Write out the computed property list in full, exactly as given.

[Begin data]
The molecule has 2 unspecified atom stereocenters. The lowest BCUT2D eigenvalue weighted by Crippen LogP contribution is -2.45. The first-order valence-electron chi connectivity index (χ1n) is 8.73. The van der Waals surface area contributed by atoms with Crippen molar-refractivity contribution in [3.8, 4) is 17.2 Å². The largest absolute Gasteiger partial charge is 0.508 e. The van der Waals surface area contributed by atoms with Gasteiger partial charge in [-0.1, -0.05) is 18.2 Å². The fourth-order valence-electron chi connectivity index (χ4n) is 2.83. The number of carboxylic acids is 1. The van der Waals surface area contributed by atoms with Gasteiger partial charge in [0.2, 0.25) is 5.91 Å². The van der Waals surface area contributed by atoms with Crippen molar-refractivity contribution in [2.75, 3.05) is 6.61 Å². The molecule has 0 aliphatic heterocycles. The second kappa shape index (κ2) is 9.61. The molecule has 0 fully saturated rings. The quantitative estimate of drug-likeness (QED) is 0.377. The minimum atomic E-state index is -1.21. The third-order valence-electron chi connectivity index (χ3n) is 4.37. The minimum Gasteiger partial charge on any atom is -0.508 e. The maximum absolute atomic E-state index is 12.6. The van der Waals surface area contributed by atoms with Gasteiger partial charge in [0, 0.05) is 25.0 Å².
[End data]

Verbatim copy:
The molecule has 2 unspecified atom stereocenters. The lowest BCUT2D eigenvalue weighted by Crippen LogP contribution is -2.45. The first-order valence-electron chi connectivity index (χ1n) is 8.73. The van der Waals surface area contributed by atoms with Crippen molar-refractivity contribution in [3.8, 4) is 17.2 Å². The largest absolute Gasteiger partial charge is 0.508 e. The van der Waals surface area contributed by atoms with Gasteiger partial charge in [-0.1, -0.05) is 18.2 Å². The fourth-order valence-electron chi connectivity index (χ4n) is 2.83. The number of carboxylic acids is 1. The van der Waals surface area contributed by atoms with Gasteiger partial charge in [0.2, 0.25) is 5.91 Å². The van der Waals surface area contributed by atoms with Crippen molar-refractivity contribution in [2.75, 3.05) is 6.61 Å². The molecule has 0 aliphatic heterocycles. The second kappa shape index (κ2) is 9.61. The molecule has 0 fully saturated rings. The quantitative estimate of drug-likeness (QED) is 0.377. The minimum atomic E-state index is -1.21. The third-order valence-electron chi connectivity index (χ3n) is 4.37. The minimum Gasteiger partial charge on any atom is -0.508 e. The maximum absolute atomic E-state index is 12.6. The van der Waals surface area contributed by atoms with Gasteiger partial charge in [0, 0.05) is 25.0 Å².